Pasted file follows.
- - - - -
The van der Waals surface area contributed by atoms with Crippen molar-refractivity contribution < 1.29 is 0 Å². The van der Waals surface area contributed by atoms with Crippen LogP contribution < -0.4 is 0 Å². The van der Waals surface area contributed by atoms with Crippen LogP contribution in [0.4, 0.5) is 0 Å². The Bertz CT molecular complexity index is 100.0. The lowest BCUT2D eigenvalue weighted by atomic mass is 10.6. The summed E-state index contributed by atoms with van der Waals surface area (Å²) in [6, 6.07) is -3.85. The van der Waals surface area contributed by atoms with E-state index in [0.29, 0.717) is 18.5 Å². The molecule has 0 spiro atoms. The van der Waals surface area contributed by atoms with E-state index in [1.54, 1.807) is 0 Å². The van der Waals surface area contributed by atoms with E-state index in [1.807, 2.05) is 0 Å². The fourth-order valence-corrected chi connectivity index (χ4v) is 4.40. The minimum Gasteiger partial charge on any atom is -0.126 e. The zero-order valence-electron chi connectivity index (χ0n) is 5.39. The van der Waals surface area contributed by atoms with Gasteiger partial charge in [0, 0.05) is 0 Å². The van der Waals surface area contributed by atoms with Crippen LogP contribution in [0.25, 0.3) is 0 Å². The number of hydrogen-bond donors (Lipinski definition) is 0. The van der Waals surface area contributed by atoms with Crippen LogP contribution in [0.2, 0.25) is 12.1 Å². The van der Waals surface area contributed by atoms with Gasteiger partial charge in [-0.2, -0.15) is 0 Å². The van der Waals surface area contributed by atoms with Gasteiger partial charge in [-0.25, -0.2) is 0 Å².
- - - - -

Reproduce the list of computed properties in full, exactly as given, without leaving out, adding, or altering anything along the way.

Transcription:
The van der Waals surface area contributed by atoms with Crippen molar-refractivity contribution < 1.29 is 0 Å². The van der Waals surface area contributed by atoms with Crippen LogP contribution < -0.4 is 0 Å². The van der Waals surface area contributed by atoms with Crippen LogP contribution in [0.4, 0.5) is 0 Å². The Bertz CT molecular complexity index is 100.0. The lowest BCUT2D eigenvalue weighted by atomic mass is 10.6. The summed E-state index contributed by atoms with van der Waals surface area (Å²) in [6, 6.07) is -3.85. The van der Waals surface area contributed by atoms with E-state index in [0.29, 0.717) is 18.5 Å². The molecule has 0 spiro atoms. The van der Waals surface area contributed by atoms with E-state index in [1.54, 1.807) is 0 Å². The van der Waals surface area contributed by atoms with E-state index in [1.807, 2.05) is 0 Å². The fourth-order valence-corrected chi connectivity index (χ4v) is 4.40. The minimum Gasteiger partial charge on any atom is -0.126 e. The zero-order valence-electron chi connectivity index (χ0n) is 5.39. The van der Waals surface area contributed by atoms with Gasteiger partial charge in [0, 0.05) is 0 Å². The van der Waals surface area contributed by atoms with Crippen LogP contribution in [0.25, 0.3) is 0 Å². The number of hydrogen-bond donors (Lipinski definition) is 0. The van der Waals surface area contributed by atoms with Crippen LogP contribution in [0.2, 0.25) is 12.1 Å². The van der Waals surface area contributed by atoms with Gasteiger partial charge in [-0.2, -0.15) is 0 Å². The van der Waals surface area contributed by atoms with Gasteiger partial charge in [-0.25, -0.2) is 0 Å².